Quantcast
Connect with us

Senate Dems put Mitch McConnell in a corner after blocking debate on ‘fast-track’ trade bill

Published

on

U.S. Senate Democrats delivered a major blow to President Barack Obama’s trade agenda on Tuesday, blocking debate on a bill that would have smoothed the path for a Pacific trade pact.

The stunning outcome cast doubt on legislation that is key to the Obama administration’s ability to complete the 12-nation Trans-Pacific Partnership, a central plank of its pivot to Asia.

ADVERTISEMENT

“What we just saw here is pretty shocking,” said Senate Majority Leader Mitch McConnell, a Republican, after the Senate voted 52-45 – short of the 60 votes needed – to pave the way for debate on “fast-track” trade authority for Obama.

The vote marked a victory for Senate Democratic leader Harry Reid, an outspoken opponent of fast-track, after weeks of speculation that the toughest fight would be in the House of Representatives and not the Senate.

Under fast track, Congress can either approve or reject trade deals negotiated by the administration but not amend deals like the TPP, a potential legacy-defining achievement for Obama.

The failure to garner the necessary votes came after pro-trade Democrats, including Senator Ron Wyden of Oregon, insisted that fast track be bundled together with three other trade bills, including one that would impose import duties on countries that manipulate their currencies for unfair trade advantage.

The White House strongly opposes the measure. A source familiar with negotiations in the Senate said one option would be to bundle the four bills together but take out the currency provision. That could be voted on separately, said the source, who asked not to be identified and stressed talks were continuing.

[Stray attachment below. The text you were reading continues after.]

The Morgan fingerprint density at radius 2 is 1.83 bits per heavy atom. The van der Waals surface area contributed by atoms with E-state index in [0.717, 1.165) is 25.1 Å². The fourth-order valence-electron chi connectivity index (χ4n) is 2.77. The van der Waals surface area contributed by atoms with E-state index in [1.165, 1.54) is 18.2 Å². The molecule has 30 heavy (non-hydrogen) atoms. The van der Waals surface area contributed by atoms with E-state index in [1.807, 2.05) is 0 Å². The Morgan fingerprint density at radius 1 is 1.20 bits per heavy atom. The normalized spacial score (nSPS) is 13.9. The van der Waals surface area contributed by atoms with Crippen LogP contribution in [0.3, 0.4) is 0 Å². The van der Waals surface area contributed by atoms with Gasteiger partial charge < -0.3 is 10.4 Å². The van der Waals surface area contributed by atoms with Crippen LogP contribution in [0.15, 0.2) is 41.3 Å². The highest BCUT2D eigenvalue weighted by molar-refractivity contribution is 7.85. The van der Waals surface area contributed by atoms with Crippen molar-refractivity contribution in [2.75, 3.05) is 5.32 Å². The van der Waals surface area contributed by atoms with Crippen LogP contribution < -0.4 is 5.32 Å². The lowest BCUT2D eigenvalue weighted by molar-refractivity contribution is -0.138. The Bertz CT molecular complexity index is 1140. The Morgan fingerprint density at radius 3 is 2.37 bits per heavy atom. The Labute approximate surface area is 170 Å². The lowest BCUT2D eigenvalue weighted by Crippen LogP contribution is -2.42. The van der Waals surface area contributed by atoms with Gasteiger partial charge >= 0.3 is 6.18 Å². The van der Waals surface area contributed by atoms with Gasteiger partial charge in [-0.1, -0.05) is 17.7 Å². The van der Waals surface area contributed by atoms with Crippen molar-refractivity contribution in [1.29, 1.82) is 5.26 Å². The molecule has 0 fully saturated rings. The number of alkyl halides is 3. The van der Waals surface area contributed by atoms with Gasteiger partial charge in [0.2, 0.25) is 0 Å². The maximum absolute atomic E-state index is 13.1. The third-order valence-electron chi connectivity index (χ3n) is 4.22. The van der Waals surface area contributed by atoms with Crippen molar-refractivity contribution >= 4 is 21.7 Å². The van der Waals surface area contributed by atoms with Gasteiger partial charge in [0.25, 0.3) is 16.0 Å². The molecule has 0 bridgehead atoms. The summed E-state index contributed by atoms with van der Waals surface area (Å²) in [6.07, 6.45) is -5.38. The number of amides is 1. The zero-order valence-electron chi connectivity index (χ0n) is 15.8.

ADVERTISEMENT

Democrats have also complained that the trade promotion authority (TPA) measure falls short on labor and environmental protections.

As Democratic support for the measure melted away, Senate Finance Committee Chairman Orrin Hatch, a Republican who was a major force for fast track, declared to reporters that the measure “may be dead.”

But following the vote, Democrats predicted it would come back.

ADVERTISEMENT

“I don’t think today’s vote is a death knell for TPA, but it is a very strong warning shot to the majority leader … that without worker protections, without enforcement provisions, they will likely not move forward,” Democratic Senator Chris Coons told reporters.

Negotiations on the TPP are nearly complete, but trading partners have said they want to see fast-track legislation enacted before finalizing the pact, which will stretch from Japan to Chile.

ADVERTISEMENT

The TPP would create a free trade zone covering 40 percent of the world economy – making it the biggest trade deal since the North American Free Trade Agreement liberalized trade between the United States, Canada and Mexico.

More than two decades later, that pact is blamed by many on the left for factory closures and job losses and has soured sentiment toward the TPP.

Now, McConnell faces the tough choice of possibly bending to Democrats’ demands and in so doing, losing Republican votes in the Senate and House.

ADVERTISEMENT

Wyden said the four bills together were a package that would “throw out the 1990s NAFTA playbook on trade” and provided an opportunity to create jobs.